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Re: [Request for Mentor] subst-char-in-region

From: Phillip Lord
Subject: Re: [Request for Mentor] subst-char-in-region
Date: Mon, 15 Dec 2014 12:15:10 +0000
User-agent: Gnus/5.13 (Gnus v5.13) Emacs/24.3 (gnu/linux)

Stefan Monnier <address@hidden> writes:
>>>> before(1,8)
>>>> after(1,4,3)
>>> That looks correct to me.
>> Why? The doc says "the positions of the beginning and end of the old
>> text to be changed" for before-change-function. But the text from 4 to 8
>> is not changed. As indeed the after-change-functions value says.
> Similarly if your subst-char-in-region changes "oaaao" to "xaaax" the
> aaa part isn't changed, so you could argue that we should call b-c-f and
> a-c-f twice (once per "o->x" change).  But instead we call them on
> a "superset" of the actually changed text.  A tighter superset is
> preferable, all other things being equal, but making a single call
> rather than many "smaller" calls also is preferable.

Sure, I understand that, and aggregating calls is fine. It's just that
the b-c-f call is something that is wrong or at least inconsistent with
the a-c-f. Wrong for me isn't the problem, actually, inconsistent is.

>> Given that the change in this case is a substution why is it not:
>> before(1,4)
>> after (1,4,3)
>> This could be calculated, of course, by subst-char-in-region, although
>> it would potentially require scanning the region twice (once to find
>> start and stop, once to actually make changes).
> Exactly, it doesn't seem worth scanning the region twice just to give
> a slightly tighter bound to the b-c-f.

It is possible to do with a single scan, actually. Scan from the start
to the first occurance. Scan from the end to the last occurance. Signal
b-c-f. Then scan between the first and last, making any changes, and
signal a-c-f. Add in a few if statements for edge cases and you're done.

The code is more complex, but running time is the same.

>> At the moment, yes, it does.  I am keeping two buffers in sync by
>> transfering changes between them. It does this by removing the text in
>> "that buffer" between the before change values and replacing it with the
>> text in "this buffer" (it's slightly more complex than this, but that's
>> the basic idea).
> Why do it this way?  Why not rely exclusively on the a-c-f?

Initially, because I wasn't sure that the a-c-f gave me all the
information that I needed. I thought it might do, but I was confused by
the third argument which is "length in bytes of the pre-change text". Is
"length in bytes" the same as "char position". I presumed note.

The second reason is more complex. I am trying to keep two buffers in
sync; to do this, I need to be able to convert between the position in
that buffer for the position in that buffer. In the simple case where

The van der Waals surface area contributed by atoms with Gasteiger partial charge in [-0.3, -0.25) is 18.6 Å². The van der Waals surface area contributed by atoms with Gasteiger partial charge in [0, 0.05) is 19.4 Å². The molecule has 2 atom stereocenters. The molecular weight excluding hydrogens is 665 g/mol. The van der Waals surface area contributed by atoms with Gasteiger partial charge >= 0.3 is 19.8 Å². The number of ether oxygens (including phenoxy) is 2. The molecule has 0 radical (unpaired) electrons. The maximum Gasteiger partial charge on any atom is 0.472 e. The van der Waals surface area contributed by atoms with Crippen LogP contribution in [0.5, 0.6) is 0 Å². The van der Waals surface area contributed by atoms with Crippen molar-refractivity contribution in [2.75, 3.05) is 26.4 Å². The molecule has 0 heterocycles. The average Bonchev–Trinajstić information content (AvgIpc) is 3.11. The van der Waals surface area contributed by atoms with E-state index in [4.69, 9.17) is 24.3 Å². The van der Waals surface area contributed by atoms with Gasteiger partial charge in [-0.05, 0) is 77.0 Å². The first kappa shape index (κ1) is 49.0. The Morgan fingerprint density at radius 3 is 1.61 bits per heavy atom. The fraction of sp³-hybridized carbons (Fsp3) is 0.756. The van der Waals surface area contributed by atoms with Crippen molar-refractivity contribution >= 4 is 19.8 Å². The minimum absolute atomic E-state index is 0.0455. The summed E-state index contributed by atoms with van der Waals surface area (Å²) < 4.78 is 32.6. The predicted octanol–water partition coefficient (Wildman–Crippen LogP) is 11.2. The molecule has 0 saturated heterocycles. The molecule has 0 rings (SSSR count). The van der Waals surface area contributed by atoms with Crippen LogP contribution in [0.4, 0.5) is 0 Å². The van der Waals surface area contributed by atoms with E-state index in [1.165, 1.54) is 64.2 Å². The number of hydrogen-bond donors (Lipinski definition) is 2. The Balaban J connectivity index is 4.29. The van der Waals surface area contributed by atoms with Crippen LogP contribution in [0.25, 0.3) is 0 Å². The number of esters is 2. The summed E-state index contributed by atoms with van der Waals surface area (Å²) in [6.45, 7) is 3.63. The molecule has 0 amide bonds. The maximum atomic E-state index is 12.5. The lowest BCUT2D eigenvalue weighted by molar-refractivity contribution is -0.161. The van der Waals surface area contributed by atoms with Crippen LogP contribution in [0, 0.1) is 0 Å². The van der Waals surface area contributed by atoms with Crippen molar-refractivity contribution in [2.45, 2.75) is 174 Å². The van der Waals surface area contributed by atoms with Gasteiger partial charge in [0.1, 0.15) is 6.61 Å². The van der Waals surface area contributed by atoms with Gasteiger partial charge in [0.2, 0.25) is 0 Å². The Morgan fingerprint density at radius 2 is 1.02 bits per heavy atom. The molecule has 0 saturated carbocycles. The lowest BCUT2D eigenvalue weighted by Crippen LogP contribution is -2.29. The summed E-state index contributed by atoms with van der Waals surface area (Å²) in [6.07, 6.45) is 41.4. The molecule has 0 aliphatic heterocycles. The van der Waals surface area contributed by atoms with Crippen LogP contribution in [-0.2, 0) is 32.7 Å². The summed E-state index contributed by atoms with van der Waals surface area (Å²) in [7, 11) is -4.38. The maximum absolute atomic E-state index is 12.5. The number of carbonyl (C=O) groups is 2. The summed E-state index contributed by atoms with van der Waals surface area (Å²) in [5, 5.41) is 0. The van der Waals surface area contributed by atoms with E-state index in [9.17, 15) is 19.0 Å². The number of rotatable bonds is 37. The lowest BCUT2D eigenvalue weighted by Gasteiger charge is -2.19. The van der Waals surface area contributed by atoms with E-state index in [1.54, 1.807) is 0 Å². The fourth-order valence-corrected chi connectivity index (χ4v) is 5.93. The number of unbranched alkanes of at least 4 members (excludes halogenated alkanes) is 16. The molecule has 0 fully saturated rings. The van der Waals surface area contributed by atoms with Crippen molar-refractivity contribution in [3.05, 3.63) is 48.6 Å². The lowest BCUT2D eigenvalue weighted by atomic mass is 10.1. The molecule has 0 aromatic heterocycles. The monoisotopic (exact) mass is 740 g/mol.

they contain exactly the same text this is easy (it's the same value),
but this is not necessarily the case; the two buffers map to each other,
but do not need to have identical content. So, I need to have a function
to do this conversion.

The difficulty is that in some cases the conversion function uses the
contents of this buffer to work out the equivalent location in that
buffer. When the b-c-f is called the two buffers are in sync, so this
conversion works. But when the a-c-f is called, the two buffers are not
in sync because we haven't percolated the change yet. So my conversion
functions tend to break. If I use the b-c-f values, then I can guarantee
the state of the two buffers is in-sync. Unfortunately, I depend on
b-c-f and a-c-f being consistent.

> Try your code on a diff-mode buffer using commands such as
> diff-unified->context or diff-context->unified (hint, they use
> combine-after-change-calls).

Yes, these break also. Although, I don't see why, since the
documentation says....

If `before-change-functions' is non-nil, then calls to the after-change
functions can't be deferred, so in that case this macro has no effect.

I had a quick look at combine-after-change-calls and
combine-after-change-execute and neither seem to check the value of
b-c-f; again, I've never learned C, so I could be wrong about the

I have got a partially working solution to this -- which is I can check
the value of this-command, on only use these values on this-command's
that I know to be safe (otherwise, I fall back to copying the whole
buffer). Unfortunately, this requires me to white list commands--rather
long winded, although this as this is mostly a performance optimisation
(albeit a significant one) and as self-insert-command is safe this might
be the way forward.

>> In general, I have found that this works.
> I think you mean "usually" rather than "in general".

Usually, I find, you understand things better than I, and specifically
in this case!


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